Monday, April 10, 2017

April 10: Joshua 1 – 2; Psalm 79; Proverbs 12:26; Luke 13:22-14:6


            Joshua: The Lord instructs and encourages Joshua to take the Promised Land. No one will be able to stop him all his life. He is told to be strong and courageous. He is to follow the Law, meditate on it day and night and he will have success. He is not to be frightened or dismayed.
            Joshua instructs Israel to get ready to cross the Jordon River in three days. He reminds the tribes with an inheritance on the east side of the river that they have to pass over first and not return until the rest of Israel has taken possession of the land. The people respond by saying they will do as told and they will kill anyone who disobeys. They tell Joshua to be strong and courageous.
            Joshua sends two men ahead to spy out the land and Jericho. They are detected but Rahab hides them. She tells them that everyone is frightened by Israel and asks to be spared for helping them. They tell her to tie a scarlet cord in her window and any relatives in her house will be spared. After promising to spare her, she helps them escape.
            Upon their return to Joshua, they tell Joshua that the Lord has given the land to Israel because all the inhabitants are afraid of them.
            Psalm: Asaph is again lamenting the destruction of the temple and Jerusalem. So many have been killed that there is no place to bury them. Judah is a scorned by other countries.
            He asks God how long it will be before he pours out his anger on the nations that have laid waste to Israel. He asks God not to remember Israel’s past sins but to have compassion on them. He pleads for God to save them and atone for their sins for his name’s sake. Otherwise, the nations will ask if God is real.
            Asaph again asks for God to have vengeance while caring for the prisoners and sparing those doomed to die. He says that Israel is God’s sheep and they will thank him forever. All generations will praise him.
            Proverbs: A righteous person can lead others correctly but wicked people can’t.
            Luke: When asked if only a few would be saved, Jesus replied that the door is narrow and many will not enter. When the door is shut, many will knock wanting in. But the Master will tell them he doesn’t know them even though they ate and drank with him. The workers of evil will have to depart. They will weep and gnash their teeth seeing the patriarchs and prophets in the kingdom of God but they are cast out. Many from other places will be there.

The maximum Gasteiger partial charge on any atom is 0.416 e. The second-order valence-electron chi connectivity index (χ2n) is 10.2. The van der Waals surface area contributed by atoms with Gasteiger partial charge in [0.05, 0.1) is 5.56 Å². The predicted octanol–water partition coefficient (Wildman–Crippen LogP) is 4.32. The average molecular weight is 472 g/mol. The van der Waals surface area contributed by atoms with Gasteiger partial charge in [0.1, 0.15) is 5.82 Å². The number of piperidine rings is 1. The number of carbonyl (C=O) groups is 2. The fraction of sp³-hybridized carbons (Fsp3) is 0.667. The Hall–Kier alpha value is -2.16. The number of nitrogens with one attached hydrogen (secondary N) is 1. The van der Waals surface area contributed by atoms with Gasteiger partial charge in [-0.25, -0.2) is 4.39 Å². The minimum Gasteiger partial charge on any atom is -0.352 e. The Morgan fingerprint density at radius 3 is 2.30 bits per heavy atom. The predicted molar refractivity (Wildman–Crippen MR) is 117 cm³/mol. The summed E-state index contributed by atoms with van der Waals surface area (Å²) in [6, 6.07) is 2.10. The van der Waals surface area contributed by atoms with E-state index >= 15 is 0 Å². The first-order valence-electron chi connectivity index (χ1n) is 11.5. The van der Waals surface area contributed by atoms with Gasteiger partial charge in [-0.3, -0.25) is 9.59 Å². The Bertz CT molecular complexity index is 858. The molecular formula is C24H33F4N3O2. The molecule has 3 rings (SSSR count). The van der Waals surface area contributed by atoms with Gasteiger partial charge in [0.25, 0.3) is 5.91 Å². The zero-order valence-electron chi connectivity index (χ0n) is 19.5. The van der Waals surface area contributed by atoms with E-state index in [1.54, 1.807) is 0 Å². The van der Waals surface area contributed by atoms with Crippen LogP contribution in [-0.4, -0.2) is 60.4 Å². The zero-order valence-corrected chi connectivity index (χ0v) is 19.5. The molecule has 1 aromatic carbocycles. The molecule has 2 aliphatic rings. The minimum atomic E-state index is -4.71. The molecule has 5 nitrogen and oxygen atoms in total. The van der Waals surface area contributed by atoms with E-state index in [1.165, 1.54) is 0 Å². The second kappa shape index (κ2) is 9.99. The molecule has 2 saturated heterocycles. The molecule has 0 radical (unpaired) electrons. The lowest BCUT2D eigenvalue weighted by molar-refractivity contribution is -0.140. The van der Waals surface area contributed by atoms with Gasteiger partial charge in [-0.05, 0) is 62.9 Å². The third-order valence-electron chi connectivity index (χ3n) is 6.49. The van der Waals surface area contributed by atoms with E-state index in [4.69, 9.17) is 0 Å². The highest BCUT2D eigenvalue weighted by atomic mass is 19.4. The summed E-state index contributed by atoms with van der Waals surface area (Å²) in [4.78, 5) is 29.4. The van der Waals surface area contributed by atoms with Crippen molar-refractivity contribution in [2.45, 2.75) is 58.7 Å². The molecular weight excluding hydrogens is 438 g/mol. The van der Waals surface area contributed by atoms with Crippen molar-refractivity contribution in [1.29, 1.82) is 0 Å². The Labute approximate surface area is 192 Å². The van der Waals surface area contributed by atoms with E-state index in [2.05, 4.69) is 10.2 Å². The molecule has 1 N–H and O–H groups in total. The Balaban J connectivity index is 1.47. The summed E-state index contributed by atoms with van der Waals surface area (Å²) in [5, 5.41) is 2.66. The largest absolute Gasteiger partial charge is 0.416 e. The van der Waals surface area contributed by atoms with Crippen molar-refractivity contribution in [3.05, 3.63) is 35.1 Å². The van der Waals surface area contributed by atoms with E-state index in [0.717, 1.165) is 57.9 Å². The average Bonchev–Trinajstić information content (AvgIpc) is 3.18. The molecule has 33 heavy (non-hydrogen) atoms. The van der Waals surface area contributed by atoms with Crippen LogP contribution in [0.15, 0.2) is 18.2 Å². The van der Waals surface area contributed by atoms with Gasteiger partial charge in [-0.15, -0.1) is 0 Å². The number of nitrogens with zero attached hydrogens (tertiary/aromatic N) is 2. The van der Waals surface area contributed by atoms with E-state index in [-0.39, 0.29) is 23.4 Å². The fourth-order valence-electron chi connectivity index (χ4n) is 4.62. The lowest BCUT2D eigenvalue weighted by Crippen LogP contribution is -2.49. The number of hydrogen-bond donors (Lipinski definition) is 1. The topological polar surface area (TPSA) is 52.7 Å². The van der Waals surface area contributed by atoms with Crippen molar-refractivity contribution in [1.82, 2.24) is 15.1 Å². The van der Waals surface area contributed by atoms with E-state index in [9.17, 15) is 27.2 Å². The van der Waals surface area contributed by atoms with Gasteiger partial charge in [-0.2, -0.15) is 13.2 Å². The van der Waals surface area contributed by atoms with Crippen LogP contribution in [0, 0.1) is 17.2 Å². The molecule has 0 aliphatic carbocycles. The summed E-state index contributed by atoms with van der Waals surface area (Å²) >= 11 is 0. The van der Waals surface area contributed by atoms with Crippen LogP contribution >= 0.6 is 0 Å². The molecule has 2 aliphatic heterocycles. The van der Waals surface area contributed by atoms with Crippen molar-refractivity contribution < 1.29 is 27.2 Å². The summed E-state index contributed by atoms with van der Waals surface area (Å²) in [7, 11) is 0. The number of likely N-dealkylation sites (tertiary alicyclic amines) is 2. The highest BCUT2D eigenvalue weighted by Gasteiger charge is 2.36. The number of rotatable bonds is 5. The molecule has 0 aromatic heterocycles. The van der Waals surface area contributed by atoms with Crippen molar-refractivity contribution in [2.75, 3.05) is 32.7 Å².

A Pharisee warns Jesus that Herod wants to kill him. Jesus tells him that the threats won’t stop him from doing miracles and going to Jerusalem where other prophets were killed. He wants Jerusalem to come to him but they are forsaken and won’t see him until they acknowledge him as Lord.
            On a Sabbath, Jesus is eating with Pharisees. He sees a man with dropsy. He asks the Pharisees if it was lawful to heal on the Sabbath. They said nothing because they were waiting to trap him. He healed the man and told them that even they rescue their animals on the Sabbath. They couldn’t reply.

What Stood Out

            Joshua: “Only be strong and very courageous, being careful to do according to all the law that Moses my servant commanded you. Do not turn from it to the right hand or to the left, that you may have good success wherever you go” (Josh 1:7).
            Psalm: “Help us, O God of our salvation, for the glory of your name; deliver us, and atone for our sins, for your name's sake!” (Ps 79:9).
            Proverbs: “One who is righteous is a guide to his neighbor” (Prov 12:26).
            Luke: “I do not know where you come from” (Luke 13:25).